Spider-Verse Team-Up #1 is the first of a three-part mini-series showing off the various side missions and Spider-Men of Dan Slott’s newest event “Spider-Verse”. It’s a double feature with two different creative teams telling two different stories with two different pairs of characters. Much like the Edge of Spider-Verse mini-series that led up to the event itself, it contains a lot of promise but the results are mixed.
The Power of Positive Thinking
By Christos N. Gage, Dave Williams, Dexter Vines, Chris Sotomayor, and Joe Caramagna
There’s a lot of fun to be had in this first story. Elements like an army of cannibalistic Vultures and Peter Porker, the Amazing Spider-Ham make for something that is, if nothing else, unique. It shows off the diversity and fun to be had with a concept like “Spider-Verse” and presents a lot of opportunities for humor. There are some great one-liners and gags primarily coming from the cartoon pig. Despite the dread of the overall series, he shows there is still some levity to be found here.
Williams’ work in presenting Spider-Ham’s cartoonish form opposite the ugly Vultures and more realistic versions of Spider-Man is excellent. He exaggerates the forms of both villains and heroes to play up their unique traits and draw out what makes these concepts inherently enjoyable.
However, Gage’s story doesn’t provide much for these characters to actually do. Outside of a rooftop brawl, the entire plot hinges around a moment that is built on nothing and plays like an unearned deus ex machina. Although Williams’ action is a delight, there’s not much in the way of drama or character to be invested in it.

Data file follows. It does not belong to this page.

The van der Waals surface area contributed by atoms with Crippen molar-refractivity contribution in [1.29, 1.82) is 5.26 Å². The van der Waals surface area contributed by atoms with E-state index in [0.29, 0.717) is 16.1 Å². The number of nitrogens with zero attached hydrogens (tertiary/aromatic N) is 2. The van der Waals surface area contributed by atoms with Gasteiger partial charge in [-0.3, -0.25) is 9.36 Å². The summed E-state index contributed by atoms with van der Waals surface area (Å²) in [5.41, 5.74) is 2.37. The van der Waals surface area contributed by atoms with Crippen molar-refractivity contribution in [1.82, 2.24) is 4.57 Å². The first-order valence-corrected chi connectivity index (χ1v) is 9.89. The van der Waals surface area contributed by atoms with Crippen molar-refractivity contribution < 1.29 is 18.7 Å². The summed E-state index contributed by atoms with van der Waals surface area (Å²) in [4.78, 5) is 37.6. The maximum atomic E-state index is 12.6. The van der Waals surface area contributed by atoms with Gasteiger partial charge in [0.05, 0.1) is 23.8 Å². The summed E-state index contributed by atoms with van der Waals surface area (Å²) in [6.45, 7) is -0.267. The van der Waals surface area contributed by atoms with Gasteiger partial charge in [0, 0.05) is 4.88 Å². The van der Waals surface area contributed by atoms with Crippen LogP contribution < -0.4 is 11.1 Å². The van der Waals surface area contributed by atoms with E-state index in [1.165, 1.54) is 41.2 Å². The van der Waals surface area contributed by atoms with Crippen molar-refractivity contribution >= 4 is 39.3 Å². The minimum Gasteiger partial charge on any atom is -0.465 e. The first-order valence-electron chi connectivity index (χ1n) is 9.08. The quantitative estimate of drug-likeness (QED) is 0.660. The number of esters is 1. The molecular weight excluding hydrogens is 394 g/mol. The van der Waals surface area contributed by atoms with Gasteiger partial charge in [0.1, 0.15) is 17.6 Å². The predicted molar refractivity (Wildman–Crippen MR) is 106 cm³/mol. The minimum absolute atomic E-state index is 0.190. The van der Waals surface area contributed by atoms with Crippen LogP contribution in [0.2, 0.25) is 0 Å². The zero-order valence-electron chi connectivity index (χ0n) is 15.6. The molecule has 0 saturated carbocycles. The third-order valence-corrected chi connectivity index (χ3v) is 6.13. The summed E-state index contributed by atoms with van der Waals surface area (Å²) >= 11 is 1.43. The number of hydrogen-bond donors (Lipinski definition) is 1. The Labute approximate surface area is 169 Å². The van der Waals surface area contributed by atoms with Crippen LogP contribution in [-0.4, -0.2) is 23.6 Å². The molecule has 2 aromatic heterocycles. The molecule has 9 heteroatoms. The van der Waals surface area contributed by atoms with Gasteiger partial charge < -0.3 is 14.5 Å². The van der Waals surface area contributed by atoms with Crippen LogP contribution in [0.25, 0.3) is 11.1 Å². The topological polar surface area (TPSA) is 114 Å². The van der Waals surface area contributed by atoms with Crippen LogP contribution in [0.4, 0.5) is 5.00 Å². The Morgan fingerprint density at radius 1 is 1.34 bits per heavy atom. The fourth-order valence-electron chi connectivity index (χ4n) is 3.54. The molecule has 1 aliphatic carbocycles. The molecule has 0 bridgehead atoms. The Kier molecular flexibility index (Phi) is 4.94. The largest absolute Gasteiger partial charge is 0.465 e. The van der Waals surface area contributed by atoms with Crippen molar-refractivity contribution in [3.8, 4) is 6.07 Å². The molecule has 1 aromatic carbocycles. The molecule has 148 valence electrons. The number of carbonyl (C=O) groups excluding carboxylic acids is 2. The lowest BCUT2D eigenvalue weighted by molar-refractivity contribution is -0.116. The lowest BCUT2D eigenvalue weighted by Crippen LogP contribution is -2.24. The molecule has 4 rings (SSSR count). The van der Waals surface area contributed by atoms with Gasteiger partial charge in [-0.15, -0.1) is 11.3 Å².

The Luck of The Parkers
By Roger Stern, Bob McLeod, Andrew Crossley, and Joe Caramagna
That same lack of conflict carries over to the second story of the issue. There’s concern over what to do with a comatose Peter Parker. The obvious answer seems to be to rescue him, but Stern includes some forced drama by having one Spider-Man propose an alternative that is so far beyond the pale it would make the Punisher facepalm. The drama of the story is forced in an obvious manner that creates a barrier to buying into either of the heroes.
This story is hindered by artwork that doesn’t appear to be fully rendered. The figures often appear flat on the page, which leads to an action sequence that is choppy at best. McLeod’s figures are sometimes posed in slightly awkward positions, neither moving nor entirely resting. They are uncomfortably static. The panel composition and general flow works well, but the draftsmanship here feels rushed.
This story too includes a twist ending that doesn’t appear to be particularly inspired. It goes for a quick emotional reaction, but never does anything to earn that reaction. There are three Peter Parkers on the final page and, even as a fan of the character, I felt nothing about any of them.
There’s plenty of potential for future yarns in this team-up title, but the initial pair of stories fall flat. Rather than using the carte blanche provided by a nearly limitless cast of Spider-Men, both tales play it safe and make use of obvious endings in order to wrap things up. These are two of the least interesting takes to be found in the big collection of Spider-Verse stories thus far, although there is still some fun to be had.